At the sign of the Barking lion...

St Mary, Framsden

At the sign of the Barking lion...

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bridge Framsden Framsden Framsden
lych gate: enter into his gates lych gate lych gate lych gate: with thanksgiving
west doorway a light is from the household gone war memorial

winged skull   Framsden is a quiet little village, not far from the great bulk of Helmingham Hall; in fact, Helmingham village school is between the two villages. The houses cluster along the single street, among them a corrugated iron village hall and the Doberman pub. The church is close by, and you cross a little bridge from the north, through one of Suffolk's best lych-gates, the gates lettered in Gothic script Enter into his Gates with Thanksgiving. The church sits on rising ground, the tower similar to that of Helmingham. The south porch was restored by Munro Cautley in the 1940s, one of his last jobs for the Diocese. The nave and south aisle are mainly 14th century, although the hammerbeam roof is later. The font is rather battered, and in the south aisle there is a rustic 17th Century memorial to William Stebbing, but otherwise the nave and aisle are rather plain and empty, as if not used often - which they probably aren't, as the chancel is separated from the nave by a curtain.

You step through this into to the chancel. This is also 14th century, although extensively restored in the 19th century. Mortlock found a Saxon carving of a face in the window surround, suggesting an earlier church on the site. The current building was probably the gift of the Tollemaches who still live, as they did then, at Helmingham Hall. The chancel is homely and pleasant, as if it is the real heart of the building. And in the sanctuary there is an ancient wonder. The seats to the north of the altar cannot be in their original place in the church, and may not even be from this church at all of course, but if you lift the seats up, and you will find some of Suffolk's best misericord carvings, albeit in a county not abundant in them. There are five, and perhaps the best shows a saint donating a church with a pelican on either side. Another shows part of an Annunciation scene. They have been mutilated, probably at the time of the Reformation - it looks as though someone came with an axe and took a swipe at each one.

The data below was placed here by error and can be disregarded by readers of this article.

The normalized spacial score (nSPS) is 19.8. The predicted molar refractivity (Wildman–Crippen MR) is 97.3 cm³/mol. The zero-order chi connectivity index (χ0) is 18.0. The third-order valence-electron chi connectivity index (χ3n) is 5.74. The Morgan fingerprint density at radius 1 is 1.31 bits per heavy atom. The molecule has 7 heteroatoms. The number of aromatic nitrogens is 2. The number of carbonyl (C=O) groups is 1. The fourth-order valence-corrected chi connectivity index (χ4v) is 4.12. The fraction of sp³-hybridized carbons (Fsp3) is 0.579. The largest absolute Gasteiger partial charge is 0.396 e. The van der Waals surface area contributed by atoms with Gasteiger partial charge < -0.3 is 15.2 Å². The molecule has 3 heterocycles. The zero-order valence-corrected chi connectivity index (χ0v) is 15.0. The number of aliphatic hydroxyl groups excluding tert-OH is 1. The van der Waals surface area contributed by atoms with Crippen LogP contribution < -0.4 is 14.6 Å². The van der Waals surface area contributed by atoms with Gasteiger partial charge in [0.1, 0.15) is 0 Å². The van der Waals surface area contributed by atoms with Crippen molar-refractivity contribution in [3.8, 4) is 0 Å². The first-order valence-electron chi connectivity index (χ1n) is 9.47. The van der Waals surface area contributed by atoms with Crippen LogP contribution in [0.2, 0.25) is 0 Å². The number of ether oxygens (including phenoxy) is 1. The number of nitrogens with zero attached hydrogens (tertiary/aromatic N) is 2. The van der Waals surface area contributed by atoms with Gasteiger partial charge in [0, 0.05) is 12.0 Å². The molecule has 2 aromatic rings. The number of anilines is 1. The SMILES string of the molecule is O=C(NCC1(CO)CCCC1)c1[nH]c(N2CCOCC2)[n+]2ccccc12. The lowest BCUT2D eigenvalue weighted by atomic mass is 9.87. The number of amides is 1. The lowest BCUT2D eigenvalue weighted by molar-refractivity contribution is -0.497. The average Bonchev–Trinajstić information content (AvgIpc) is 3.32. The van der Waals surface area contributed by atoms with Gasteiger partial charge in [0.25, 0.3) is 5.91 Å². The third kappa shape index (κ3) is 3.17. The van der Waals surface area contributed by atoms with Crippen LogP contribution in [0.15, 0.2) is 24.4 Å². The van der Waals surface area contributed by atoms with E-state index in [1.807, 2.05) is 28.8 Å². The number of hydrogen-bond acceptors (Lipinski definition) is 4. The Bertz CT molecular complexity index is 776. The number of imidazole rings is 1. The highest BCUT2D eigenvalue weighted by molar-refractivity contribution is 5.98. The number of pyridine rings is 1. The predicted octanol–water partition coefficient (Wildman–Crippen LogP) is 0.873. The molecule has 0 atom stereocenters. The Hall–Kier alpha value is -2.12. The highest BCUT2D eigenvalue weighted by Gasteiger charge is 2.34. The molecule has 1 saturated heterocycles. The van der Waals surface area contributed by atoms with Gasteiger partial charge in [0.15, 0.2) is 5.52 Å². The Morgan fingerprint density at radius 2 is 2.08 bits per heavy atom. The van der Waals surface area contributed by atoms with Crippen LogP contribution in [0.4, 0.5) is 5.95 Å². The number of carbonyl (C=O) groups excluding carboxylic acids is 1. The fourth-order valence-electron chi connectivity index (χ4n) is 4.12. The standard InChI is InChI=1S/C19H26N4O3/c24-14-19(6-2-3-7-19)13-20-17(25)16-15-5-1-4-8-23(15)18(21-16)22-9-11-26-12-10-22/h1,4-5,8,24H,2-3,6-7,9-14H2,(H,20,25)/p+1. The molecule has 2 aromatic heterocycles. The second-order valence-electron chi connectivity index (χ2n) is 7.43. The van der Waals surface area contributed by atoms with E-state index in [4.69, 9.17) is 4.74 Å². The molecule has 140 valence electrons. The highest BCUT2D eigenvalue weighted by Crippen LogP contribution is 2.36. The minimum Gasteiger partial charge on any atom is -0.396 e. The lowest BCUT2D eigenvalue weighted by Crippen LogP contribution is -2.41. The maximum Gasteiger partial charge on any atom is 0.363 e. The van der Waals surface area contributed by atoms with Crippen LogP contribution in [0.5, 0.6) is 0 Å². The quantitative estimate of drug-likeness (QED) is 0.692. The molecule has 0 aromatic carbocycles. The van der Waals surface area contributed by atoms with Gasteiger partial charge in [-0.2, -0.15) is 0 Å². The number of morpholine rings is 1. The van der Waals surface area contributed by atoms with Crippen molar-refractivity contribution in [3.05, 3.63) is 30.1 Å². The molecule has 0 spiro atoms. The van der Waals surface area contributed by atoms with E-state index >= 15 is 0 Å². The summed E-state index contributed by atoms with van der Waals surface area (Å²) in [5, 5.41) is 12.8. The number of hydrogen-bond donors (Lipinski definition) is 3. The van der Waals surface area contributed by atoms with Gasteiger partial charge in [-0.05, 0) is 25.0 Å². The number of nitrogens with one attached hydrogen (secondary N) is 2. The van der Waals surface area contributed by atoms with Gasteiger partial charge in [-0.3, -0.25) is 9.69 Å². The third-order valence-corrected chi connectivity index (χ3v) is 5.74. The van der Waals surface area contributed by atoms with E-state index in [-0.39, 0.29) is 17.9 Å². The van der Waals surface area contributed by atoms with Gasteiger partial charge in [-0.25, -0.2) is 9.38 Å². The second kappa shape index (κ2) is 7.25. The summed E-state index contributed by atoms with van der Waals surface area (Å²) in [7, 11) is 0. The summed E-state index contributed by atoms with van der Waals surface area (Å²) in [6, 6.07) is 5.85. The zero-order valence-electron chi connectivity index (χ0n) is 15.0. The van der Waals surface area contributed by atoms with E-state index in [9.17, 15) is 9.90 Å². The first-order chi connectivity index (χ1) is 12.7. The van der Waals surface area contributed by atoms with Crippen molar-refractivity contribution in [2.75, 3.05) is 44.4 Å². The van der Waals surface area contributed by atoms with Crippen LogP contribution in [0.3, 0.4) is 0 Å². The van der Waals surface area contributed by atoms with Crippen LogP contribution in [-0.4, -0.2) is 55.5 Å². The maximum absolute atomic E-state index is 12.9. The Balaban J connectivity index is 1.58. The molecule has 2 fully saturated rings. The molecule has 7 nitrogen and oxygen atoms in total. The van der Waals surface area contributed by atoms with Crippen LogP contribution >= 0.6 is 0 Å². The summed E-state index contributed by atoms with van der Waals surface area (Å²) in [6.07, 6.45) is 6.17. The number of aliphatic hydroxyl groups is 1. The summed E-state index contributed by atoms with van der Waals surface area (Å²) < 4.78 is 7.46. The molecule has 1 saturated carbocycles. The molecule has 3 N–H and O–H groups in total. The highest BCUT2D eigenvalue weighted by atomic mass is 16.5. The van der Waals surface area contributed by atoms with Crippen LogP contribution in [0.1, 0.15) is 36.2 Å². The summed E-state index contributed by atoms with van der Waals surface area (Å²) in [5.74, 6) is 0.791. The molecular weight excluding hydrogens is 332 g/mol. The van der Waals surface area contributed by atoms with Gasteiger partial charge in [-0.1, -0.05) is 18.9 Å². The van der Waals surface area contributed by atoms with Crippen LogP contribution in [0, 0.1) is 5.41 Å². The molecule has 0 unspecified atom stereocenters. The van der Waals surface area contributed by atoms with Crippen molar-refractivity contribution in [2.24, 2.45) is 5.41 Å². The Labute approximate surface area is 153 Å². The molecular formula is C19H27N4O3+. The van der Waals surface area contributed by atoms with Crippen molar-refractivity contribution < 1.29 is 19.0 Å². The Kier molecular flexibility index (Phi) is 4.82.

misericord misericord misericord misericord misericord   

St Mary is as unsuitable for the day-to-day life of its parish as any large medieval building. The decision to use only part of it is at once realistic and discouraging, but I was pleased to find, coming back after twelve years, that the nave seemed in better care and condition now than it had then. I remembered my conversation with the churchwarden back in 1999. She was interested to know what I thought of the misericords. She was as angry about the mutilation as if it had happened yesterday, illustrating graphically how it had happened with the mime of a swipe. I told her I had just come from Helmingham church, home of the outrageous Tollemache tombs. "That's not a church", she growled. "It's a mausoleum".

How lovely, that in the last years of the twentieth century, two neighbouring Suffolk villages could still indulge in rivalry about their churches.

  slow but sure

Simon Knott, August 2011

font looking east vicar's eye view looking west
memorial war memorial tower arch chancel Mothers Union The Suffolk Guild
prayer desk H Munro Cautley C Portway & Son makers Halstead Essex



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